In December 1936 Martha Gellhorn, an American journalist, walks into a bar in Key West and meets Ernest Hemingway. Love and Ruin is the story of what happens next. It is an evocative, beautifully told tale of two people caught up in extraordinary circumstances and a passion that threatens to destroy them both.
After that first meeting Hemingway travels to Spain to report on the Spanish Civil War. He persuades Gellhorn to follow him, thus launching her career as a war correspondent, a path she will pursue for most of the rest of her life. Perhaps inevitably, they become lovers, and later continue their relationship by living in clandestine seclusion in Cuba.
Gellhorn struggles with her attraction to Hemingway, but finds herself powerless to resist. He has a magnetic personality, drawing everyone he meets into his circle. He is shown as a difficult, and troubled, man who needs the limelight, to be at the centre of everything that is going on. He is “too driven, too dazzling. Too Hemingway”.
Although this is the story of an intimate relationship, it has a backdrop of calamitous world events. We move from the Spanish Civil War to the American Depression, and back to Europe in World War II. The author brings out the paradox that entering a war zone makes you more fully alive. When you are surrounded by death and danger the senses are heightened and you are forced to live for the moment. It is a time of camaraderie, heavy drinking and illicit passion.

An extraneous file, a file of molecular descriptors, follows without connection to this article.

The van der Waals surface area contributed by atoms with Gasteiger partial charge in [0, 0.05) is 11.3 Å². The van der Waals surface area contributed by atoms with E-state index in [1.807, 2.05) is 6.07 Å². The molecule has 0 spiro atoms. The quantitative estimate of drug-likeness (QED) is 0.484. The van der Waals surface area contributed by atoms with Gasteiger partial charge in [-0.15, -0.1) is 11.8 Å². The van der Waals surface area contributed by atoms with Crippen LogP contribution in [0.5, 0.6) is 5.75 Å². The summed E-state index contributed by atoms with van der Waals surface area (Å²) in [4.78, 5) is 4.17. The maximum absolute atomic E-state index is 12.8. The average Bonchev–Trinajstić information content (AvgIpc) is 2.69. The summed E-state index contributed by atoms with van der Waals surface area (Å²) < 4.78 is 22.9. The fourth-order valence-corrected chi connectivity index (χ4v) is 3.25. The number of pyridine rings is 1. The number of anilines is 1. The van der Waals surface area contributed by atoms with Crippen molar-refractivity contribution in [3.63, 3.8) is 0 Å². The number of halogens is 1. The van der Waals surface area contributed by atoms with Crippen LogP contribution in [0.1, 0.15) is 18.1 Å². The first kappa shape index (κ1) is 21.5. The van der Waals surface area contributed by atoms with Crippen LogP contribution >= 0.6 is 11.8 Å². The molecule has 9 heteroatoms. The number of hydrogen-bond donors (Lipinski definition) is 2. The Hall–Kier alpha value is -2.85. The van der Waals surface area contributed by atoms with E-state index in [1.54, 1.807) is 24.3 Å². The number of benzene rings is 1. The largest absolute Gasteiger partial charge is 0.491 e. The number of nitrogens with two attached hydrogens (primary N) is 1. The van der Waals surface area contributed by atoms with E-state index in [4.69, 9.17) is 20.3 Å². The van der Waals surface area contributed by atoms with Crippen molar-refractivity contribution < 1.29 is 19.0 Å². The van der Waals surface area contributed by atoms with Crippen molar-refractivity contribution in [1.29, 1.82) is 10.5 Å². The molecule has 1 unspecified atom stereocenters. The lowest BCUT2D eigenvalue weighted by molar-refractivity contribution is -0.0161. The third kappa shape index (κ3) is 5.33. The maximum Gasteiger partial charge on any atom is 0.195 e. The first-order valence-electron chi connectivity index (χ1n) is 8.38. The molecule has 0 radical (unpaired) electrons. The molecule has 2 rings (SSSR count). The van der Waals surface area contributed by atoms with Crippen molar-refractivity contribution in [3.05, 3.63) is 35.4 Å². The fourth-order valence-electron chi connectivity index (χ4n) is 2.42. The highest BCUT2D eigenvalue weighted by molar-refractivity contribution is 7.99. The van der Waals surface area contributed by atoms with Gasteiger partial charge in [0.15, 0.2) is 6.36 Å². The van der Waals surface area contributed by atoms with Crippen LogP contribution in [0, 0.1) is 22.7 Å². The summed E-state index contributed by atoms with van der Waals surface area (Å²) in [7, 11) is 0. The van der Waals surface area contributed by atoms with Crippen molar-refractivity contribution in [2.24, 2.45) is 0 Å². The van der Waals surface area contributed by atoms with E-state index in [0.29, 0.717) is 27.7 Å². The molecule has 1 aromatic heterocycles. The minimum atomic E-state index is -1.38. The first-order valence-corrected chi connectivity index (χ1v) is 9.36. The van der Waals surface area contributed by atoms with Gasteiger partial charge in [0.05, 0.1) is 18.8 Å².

Love and Ruin is told in the first person, from Gellhorn’s point of view. This gives it the quality of a memoir and at times I almost forgot it wasn’t Gellhorn herself speaking. I found the occasional shift to Hemingway’s viewpoint less convincing, an interruption to the narrative, but that is a minor quibble. Because the book is written in Gellhorn’s voice, it is generally sympathetic towards her. We see her struggling with Hemingway’s demons, and share her frustration as she finds herself living in his shadow. However, I was left wondering whether a relationship between two such driven and powerful personalities could ever have survived.
An enjoyable and thought-provoking read.
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